Brian and I have enjoyed crêpes since we began travelling to Europe. I remember hiking up a Montmartre hill while on our first trip, following Rick Steves’ instructions to eat a crêpe in Montmartre while in Paris. We’ve since filled up on delicious and cheap savory filled pancakes at Kompressor in Tallin, Estonia, dined on Ukranian pancakes in a vegetarian restaurant in Krakow, Poland, and tried the bigger-in-circumference-than-I-am loaded pancakes at My Old Dutch Pancake House in London. It seems every food culture offers a variation of the thin goodie-filled pancake.
In the fall of 2006 while in Normandy we sampled crêpes near their French birthplace of Brittany. Crêperies abound in this western region of France and they offer a reasonably-priced and tasty lunch or dinner option.
As much as we’ve enjoyed crêpes over the years, we never thought about making them at home. Until Tom and Pat, a British expatriate couple living in Provence, invited us to their home for lunch last summer after befriending us at the village restaurant. The final course of this beautiful hours-long summer lunch was homemade crepes filled with fruit and topped with ice cream. We were fascinated that she’d made them with such apparent ease, and vowed to learn how when we came home.
As is our usual way, when we take something on we do it with a vengeance. We ordered a Tibos crêpe griddle from Amazon and set about teaching ourselves the art of crêpe-making.
First, it’s a lot harder than it looks when the guys at the street crêpe stands in Paris do it. (We finally learned the magic combination of white and wheat flour that gives the hot batter enough substance to let you easily spin it into a nice circle.) Second, you can eat a lot of crêpes before growing tired of them. All summer last year we flipped and filled crêpes and enjoyed the fruits of our labors (and gained a few pounds).
We started to think and talk about taking the show on the road — serving crêpes at events, maybe. A trial run with my co-workers proved people would eat our cooking and spurred us on to practice more.
Fast forward to the new year, and my co-worker Bryce Hudson completed work on his new art space in a renovated old medical building. Bryce wanted something unique for his private opening and asked us to serve crêpes. That made it official — we’d be cooking for strangers, people who didn’t have to politely say, “yes, it’s delicious.”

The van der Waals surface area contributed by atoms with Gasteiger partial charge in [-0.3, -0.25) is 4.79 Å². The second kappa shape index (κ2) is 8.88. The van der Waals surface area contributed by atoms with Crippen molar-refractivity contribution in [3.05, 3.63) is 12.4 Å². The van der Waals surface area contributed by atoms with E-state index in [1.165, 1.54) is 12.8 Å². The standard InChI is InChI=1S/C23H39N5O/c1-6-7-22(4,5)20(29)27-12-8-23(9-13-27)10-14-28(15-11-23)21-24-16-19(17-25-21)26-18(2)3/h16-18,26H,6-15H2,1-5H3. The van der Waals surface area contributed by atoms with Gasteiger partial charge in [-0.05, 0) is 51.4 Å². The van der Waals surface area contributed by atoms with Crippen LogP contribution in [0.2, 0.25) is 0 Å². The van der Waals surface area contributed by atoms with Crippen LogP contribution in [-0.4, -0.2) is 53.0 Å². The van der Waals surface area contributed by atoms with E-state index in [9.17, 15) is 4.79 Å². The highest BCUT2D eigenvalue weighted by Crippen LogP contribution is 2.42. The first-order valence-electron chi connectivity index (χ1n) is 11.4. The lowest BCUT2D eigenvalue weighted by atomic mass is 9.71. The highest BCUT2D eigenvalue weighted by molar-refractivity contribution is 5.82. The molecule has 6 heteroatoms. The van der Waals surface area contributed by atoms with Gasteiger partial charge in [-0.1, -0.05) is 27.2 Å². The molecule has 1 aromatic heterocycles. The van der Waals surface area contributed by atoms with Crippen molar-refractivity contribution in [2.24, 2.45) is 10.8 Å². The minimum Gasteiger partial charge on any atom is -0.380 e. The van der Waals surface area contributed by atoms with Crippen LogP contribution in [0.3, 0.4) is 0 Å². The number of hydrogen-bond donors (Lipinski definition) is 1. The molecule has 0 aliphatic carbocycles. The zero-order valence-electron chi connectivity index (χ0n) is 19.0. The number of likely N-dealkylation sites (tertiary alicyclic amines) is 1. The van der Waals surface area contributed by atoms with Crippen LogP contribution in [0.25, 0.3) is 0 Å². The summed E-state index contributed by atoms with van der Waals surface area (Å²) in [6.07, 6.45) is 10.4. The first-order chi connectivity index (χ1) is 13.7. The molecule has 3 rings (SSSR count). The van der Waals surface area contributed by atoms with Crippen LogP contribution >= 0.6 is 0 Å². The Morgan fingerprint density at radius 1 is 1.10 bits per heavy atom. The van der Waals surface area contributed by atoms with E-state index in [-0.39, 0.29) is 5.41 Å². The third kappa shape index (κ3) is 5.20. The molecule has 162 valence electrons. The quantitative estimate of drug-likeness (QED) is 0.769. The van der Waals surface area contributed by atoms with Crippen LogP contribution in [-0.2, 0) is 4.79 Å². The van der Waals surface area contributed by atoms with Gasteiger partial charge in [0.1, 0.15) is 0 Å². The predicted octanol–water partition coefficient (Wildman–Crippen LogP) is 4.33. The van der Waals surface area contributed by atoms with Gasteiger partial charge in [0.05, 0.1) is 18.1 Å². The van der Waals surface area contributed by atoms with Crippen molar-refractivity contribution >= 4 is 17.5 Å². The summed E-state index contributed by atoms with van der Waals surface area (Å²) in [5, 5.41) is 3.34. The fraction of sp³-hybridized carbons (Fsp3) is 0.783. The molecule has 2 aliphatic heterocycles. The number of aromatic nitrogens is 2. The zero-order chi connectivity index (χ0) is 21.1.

I labored over my notes and calculations on ingredients and shopping lists for weeks leading up to Friday night. I bought Brian a chef’s jacket and donned a beret. I named the crêpes for Parisian neighborhoods — Le Rue Cler: Caramelized pear + blue cheese; Le Marais: Fig preserve + brie; and Le Belleville: Classic Nutella + banana. Bryce designed a delicious menu.
Friday, Feb 1 arrived and despite my fears that the griddle may die halfway through the night or we’d run out of ingredients too soon, the night was brilliant. My friend Holly took photos all night.
It was such fun to talk to the guests about crêpes — some missed them from their travels and others had never tried one. We especially enjoyed those that came back for seconds and thirds, trying everything on the menu. We cooked nearly non-stop from 7:00 to 11:00 making, we estimate, between 80 and 100 crêpes. People queued up several at a time at points in the night for our crêpes, which gave me a little thrill.
What a fantastic experience! Sharing a food we love with people who are excited to eat it — and getting paid in the process — is a dream. We gave out tiny cute photo business cards and chatted with some local journalists. We hope (and think) Louisville may be intrigued by the idea of a crêpe station at parties and that we’ll get to do this again.
If we do launch a little business out of this we’ll name it “Let Them Eat Crêpes.” My mother-in-law, who bless her heart wouldn’t know Marie Antoinette from Marie Osmond, asks us at every Sunday phone call how we’re coming with “Let There Be Crêpes” Today we can tell her that then there were crêpes. :)